Use Roney Plaza, Hotel of Champions

Late as usual, we rushed into the office of the University Travel Co., and asked the first person we saw, "Where's Miss Sweden?"

"Sweden?" he answered. "Don't know as I ever heard of anybody by that name around these parts." That's the kind of a day we had.

We finally found Miss Sweden in a back room, drinking coffee with the office help. Her real name, her agent said, was Gunilla Knutson; she was 20 years old, and "from the southern part of Sweden, where there is no snow."

After Miss Sweden had made it to the semi-final round of the Miss Universe contest last June in Miami Beach, she let G. David Schine know how much she liked her stay in his hotel, the Roney Plaza. Now she is touring the country, telling travel agents of the hotel's glories.

"What have you been saying to these people about the Roney Plaza?" we asked her. Miss Sweden looked imploringly at her agent, Robert R. Lamkie. "I don't say much. He is so mean, he tells them all there is to say. Then he turns to me, and says, "Tell them something about the Roney Plaza.'"

Later, Miss Sweden turned out to be a pleasant surprise. Besides being dazzlingly attractive, she was a wonderfully articulate specimen. She would have given the P.R. man a heart attack if he had managed to battle his way into hearing range.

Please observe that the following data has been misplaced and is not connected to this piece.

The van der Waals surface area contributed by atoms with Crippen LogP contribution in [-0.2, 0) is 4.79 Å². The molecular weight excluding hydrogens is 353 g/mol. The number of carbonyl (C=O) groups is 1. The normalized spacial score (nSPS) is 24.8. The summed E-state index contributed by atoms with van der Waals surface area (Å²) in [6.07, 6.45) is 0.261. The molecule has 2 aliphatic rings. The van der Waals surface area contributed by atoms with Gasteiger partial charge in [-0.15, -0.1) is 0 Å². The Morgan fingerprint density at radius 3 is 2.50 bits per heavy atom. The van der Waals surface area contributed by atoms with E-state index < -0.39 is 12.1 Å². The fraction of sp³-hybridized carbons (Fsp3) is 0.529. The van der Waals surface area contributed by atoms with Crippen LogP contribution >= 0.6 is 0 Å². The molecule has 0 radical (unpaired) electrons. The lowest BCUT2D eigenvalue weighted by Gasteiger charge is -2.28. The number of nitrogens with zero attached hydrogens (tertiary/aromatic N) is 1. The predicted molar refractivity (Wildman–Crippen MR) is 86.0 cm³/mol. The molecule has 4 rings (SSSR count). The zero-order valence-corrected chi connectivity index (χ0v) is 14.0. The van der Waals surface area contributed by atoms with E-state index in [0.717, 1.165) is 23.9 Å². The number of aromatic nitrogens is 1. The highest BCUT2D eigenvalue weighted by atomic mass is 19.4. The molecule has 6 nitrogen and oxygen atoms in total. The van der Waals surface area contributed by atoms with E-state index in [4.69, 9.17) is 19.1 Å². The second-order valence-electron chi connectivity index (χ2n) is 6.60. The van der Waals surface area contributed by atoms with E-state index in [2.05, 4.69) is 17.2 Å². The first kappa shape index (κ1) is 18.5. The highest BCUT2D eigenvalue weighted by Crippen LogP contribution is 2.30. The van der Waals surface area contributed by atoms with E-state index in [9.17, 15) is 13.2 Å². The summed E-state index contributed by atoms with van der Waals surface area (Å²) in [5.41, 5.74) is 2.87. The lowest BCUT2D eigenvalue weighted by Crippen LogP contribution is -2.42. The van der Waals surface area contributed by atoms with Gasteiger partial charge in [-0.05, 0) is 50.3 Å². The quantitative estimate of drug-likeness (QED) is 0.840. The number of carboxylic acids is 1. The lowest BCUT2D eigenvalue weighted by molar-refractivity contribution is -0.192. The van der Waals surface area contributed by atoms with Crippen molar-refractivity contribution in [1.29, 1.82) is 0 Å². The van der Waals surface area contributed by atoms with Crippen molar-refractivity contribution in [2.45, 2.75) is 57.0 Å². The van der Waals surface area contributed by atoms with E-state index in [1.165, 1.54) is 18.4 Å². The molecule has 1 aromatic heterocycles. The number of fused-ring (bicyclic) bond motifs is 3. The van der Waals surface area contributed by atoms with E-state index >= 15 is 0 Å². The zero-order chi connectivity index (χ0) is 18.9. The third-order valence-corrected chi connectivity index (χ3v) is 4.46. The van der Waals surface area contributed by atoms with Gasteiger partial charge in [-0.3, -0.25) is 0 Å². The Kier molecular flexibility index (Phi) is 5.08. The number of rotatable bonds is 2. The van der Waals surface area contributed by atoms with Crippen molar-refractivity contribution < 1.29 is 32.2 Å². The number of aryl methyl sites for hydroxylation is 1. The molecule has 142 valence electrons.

Observations on America, Sex

Some of her choice observations: "Aren't you going to ask me how I like America?... It's nicer than I thought it would be. You get the wrong impression meeting Americans who go to Europe. They don't behave as nicely as they do here."

"Attitudes about sex in America and Sweden are different, but people act the same way. In Sweden, we are more frank... In New York, you see men 50 years old with girls of 20. Even if I think age is of no importance, that's unnatural."

"American parents are more strict. It makes Americans more immature... I'm more mature than an American girl college student my age."

When a beaming Air France official, calling her "Miss Canoe-tsen," posed for a picture with her and said, "I'm going to show you how to get home," she replied, "I know how to get home--by El Al."

In the end, the reporter and two photographers left thoroughly entranced, even though their best efforts had not succeeded in convincing Miss Sweden to remove her raincoat.